skip to main content

This content will become publicly available on April 6, 2023

Title: Fundamentals and exploration of aggregation-induced emission molecules for amyloid protein aggregation
The past decade has witnessed the growing interest and advances in aggregation-induced emission (AIE) molecules as driven by their unique fluorescence/optical properties in particular sensing applications including biomolecule sensing/detection, environmental/health monitoring, cell imaging/tracking, and disease analysis/diagnosis. In sharp contrast to conventional aggregation-caused quenching (ACQ) fluorophores, AIE molecules possess intrinsic advantages for the study of disease-related protein aggregates, but such studies are still at an infant stage with much less scientific exploration. This outlook mainly aims to provide the first systematic summary of AIE-based molecules for amyloid protein aggregates associated with neurodegenerative diseases. Despite a limited number of studies on AIE–amyloid systems, we will survey recent and important developments of AIE molecules for different amyloid protein aggregates of Aβ (associated with Alzheimer's disease), insulin (associated with type 2 diabetes), (α-syn, associated with Parkinson's disease), and HEWL (associated with familial lysozyme systemic amyloidosis) with a particular focus on the working principle and structural design of four types of AIE-based molecules. Finally, we will provide our views on current challenges and future directions in this emerging area. Our goal is to inspire more researchers and investment in this emerging but less explored subject, so as to advance our fundamental understanding and practical design/usages more » of AIE molecules for disease-related protein aggregates. « less
; ; ; ; ; ;
Award ID(s):
Publication Date:
Journal Name:
Journal of Materials Chemistry B
Page Range or eLocation-ID:
2280 to 2295
Sponsoring Org:
National Science Foundation
More Like this
  1. Amyloids are fibrous cross-β protein aggregates that are capable of proliferation via nucleated polymerization. Amyloid conformation likely represents an ancient protein fold and is linked to various biological or pathological manifestations. Self-perpetuating amyloid-based protein conformers provide a molecular basis for transmissible (infectious or heritable) protein isoforms, termed prions. Amyloids and prions, as well as other types of misfolded aggregated proteins are associated with a variety of devastating mammalian and human diseases, such as Alzheimer's, Parkinson's and Huntington's diseases, transmissible spongiform encephalopathies (TSEs), amyotrophic lateral sclerosis (ALS) and transthyretinopathies. In yeast and fungi, amyloid-based prions control phenotypically detectable heritable traits. Simplicity of cultivation requirements and availability of powerful genetic approaches makes yeast Saccharomyces cerevisiae an excellent model system for studying molecular and cellular mechanisms governing amyloid formation and propagation. Genetic techniques allowing for the expression of mammalian or human amyloidogenic and prionogenic proteins in yeast enable researchers to capitalize on yeast advantages for characterization of the properties of disease-related proteins. Chimeric constructs employing mammalian and human aggregation-prone proteins or domains, fused to fluorophores or to endogenous yeast proteins allow for cytological or phenotypic detection of disease-related protein aggregation in yeast cells. Yeast systems are amenable to high-throughput screening for antagonists ofmore »amyloid formation, propagation and/or toxicity. This review summarizes up to date achievements of yeast assays in application to studying mammalian and human disease-related aggregating proteins, and discusses both limitations and further perspectives of yeast-based strategies.« less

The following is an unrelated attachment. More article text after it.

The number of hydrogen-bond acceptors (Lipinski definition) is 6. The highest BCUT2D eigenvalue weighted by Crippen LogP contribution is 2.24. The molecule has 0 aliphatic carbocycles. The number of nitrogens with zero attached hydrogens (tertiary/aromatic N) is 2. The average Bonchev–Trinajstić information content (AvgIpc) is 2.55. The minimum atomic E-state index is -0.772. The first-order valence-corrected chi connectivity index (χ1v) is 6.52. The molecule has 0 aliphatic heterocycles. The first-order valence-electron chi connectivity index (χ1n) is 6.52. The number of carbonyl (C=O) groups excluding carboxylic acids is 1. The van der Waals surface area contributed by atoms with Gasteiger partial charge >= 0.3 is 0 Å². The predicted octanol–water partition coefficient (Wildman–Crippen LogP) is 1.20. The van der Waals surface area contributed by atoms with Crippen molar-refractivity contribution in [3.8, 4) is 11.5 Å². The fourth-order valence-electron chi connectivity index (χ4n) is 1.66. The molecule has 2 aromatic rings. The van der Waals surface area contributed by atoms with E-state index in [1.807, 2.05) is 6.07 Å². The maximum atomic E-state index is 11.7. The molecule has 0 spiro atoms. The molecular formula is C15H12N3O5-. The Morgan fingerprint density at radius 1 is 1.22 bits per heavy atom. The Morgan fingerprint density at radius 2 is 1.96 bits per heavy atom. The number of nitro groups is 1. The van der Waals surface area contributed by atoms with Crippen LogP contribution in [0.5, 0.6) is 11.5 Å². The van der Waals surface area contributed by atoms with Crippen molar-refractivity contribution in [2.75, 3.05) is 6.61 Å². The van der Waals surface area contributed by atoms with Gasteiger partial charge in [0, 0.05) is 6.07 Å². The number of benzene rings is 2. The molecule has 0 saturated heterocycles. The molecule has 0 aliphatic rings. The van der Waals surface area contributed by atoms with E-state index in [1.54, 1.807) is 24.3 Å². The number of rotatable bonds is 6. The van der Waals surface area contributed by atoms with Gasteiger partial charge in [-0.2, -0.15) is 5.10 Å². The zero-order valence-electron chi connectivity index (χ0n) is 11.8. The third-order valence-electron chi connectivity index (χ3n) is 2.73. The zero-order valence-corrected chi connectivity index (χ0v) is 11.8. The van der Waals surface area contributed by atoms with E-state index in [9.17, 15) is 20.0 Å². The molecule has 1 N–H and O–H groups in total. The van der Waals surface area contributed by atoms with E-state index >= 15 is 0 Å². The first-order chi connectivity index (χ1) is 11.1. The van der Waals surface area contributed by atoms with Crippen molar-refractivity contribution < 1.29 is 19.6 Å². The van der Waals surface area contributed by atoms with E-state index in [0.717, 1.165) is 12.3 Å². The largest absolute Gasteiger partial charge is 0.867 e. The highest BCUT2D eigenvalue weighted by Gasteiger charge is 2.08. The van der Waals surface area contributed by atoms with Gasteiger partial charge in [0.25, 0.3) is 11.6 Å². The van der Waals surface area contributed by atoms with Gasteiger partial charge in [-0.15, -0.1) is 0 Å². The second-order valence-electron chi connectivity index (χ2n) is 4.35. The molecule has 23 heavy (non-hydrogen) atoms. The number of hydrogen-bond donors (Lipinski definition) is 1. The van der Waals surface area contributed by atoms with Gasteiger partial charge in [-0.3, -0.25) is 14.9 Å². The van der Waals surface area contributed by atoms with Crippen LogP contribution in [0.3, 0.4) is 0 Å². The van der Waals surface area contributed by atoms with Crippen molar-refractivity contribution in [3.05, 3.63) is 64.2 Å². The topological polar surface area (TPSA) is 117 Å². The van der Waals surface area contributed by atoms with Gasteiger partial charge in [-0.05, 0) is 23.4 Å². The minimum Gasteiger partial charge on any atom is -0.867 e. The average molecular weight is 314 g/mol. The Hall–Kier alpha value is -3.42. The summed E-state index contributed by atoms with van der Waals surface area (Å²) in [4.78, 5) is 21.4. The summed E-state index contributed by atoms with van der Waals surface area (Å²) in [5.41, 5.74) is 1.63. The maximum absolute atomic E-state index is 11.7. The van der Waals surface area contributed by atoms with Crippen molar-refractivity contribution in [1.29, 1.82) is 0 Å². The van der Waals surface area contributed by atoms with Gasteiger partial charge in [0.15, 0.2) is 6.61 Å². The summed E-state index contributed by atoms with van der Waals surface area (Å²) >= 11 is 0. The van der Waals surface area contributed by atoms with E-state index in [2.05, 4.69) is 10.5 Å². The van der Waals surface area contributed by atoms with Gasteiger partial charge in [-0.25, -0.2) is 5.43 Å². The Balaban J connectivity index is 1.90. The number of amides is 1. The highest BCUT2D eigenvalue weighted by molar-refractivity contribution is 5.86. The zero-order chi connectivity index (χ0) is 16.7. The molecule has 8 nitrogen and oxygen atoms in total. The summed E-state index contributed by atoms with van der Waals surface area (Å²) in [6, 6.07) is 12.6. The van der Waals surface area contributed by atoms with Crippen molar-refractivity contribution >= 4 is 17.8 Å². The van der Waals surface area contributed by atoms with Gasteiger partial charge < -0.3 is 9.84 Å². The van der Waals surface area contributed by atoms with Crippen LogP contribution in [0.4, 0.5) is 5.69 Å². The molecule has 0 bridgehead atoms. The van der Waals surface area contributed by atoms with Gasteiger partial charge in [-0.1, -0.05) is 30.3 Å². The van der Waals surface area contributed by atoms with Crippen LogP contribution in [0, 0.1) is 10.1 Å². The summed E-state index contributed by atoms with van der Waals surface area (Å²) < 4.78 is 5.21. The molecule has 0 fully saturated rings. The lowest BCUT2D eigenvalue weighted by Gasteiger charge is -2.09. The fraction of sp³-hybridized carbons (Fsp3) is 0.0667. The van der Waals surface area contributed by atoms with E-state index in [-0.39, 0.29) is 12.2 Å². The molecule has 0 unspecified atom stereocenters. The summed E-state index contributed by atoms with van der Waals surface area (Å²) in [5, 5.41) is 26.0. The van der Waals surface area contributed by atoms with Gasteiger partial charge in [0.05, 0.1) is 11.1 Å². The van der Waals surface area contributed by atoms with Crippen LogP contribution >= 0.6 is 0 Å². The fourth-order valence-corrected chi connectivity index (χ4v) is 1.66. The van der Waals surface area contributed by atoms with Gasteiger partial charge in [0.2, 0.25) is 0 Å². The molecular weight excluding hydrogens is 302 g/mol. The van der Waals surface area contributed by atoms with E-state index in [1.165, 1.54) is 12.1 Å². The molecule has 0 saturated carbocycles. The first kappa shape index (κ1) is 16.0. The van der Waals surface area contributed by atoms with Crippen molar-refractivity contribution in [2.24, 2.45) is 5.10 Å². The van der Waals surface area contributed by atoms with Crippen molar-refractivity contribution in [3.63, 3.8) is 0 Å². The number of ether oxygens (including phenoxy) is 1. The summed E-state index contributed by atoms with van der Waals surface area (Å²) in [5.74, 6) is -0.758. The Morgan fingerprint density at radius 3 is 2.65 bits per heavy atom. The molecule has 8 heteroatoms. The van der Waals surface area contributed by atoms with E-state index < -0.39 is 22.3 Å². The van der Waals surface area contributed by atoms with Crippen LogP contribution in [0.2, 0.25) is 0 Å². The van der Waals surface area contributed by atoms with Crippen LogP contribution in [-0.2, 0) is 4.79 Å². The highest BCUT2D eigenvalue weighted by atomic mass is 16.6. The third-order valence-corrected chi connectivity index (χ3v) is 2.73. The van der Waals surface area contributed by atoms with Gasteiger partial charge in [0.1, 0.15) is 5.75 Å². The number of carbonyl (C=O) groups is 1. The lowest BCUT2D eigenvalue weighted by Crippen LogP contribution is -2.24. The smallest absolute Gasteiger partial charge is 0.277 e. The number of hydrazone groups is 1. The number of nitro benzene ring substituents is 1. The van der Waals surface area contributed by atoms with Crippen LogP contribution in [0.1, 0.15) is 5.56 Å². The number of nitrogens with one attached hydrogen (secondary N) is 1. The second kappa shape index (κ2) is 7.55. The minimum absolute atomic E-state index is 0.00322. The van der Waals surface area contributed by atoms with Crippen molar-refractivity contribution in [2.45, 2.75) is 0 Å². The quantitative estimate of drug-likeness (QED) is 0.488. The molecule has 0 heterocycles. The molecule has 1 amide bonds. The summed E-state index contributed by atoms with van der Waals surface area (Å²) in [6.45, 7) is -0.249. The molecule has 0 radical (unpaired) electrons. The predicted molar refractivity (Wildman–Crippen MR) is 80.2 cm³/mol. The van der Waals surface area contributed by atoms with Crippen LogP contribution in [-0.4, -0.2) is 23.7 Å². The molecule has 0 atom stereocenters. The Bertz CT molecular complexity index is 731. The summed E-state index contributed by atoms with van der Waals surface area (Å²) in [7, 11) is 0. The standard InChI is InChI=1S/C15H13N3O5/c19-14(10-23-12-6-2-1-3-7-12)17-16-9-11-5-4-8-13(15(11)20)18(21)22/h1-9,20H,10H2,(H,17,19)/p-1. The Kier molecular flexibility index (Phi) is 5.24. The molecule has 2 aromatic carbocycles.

2. Amyloids are self-perpetuating protein aggregates causing neurodegenerative diseases in mammals. Prions are transmissible protein isoforms (usually of amyloid nature). Prion features were recently reported for various proteins involved in amyloid and neural inclusion disorders. Heritable yeast prions share molecular properties (and in the case of polyglutamines, amino acid composition) with human disease-related amyloids. Fundamental protein quality control pathways, including chaperones, the ubiquitin proteasome system and autophagy are highly conserved between yeast and human cells. Crucial cellular proteins and conditions influencing amyloids and prions were uncovered in the yeast model. The treatments available for neurodegenerative amyloid-associated diseases are few and their efficiency is limited. Yeast models of amyloid-related neurodegenerative diseases have become powerful tools for high-throughput screening for chemical compounds and FDA-approved drugs that reduce aggregation and toxicity of amyloids. Although some environmental agents have been linked to certain amyloid diseases, the molecular basis of their action remains unclear. Environmental stresses trigger amyloid formation and loss, acting either via influencing intracellular concentrations of the amyloidogenic proteins or via heterologous inducers of prions. Studies of environmental and physiological regulation of yeast prions open new possibilities for pharmacological intervention and/or prophylactic procedures aiming on common cellular systems rather than the properties of specificmore »amyloids.« less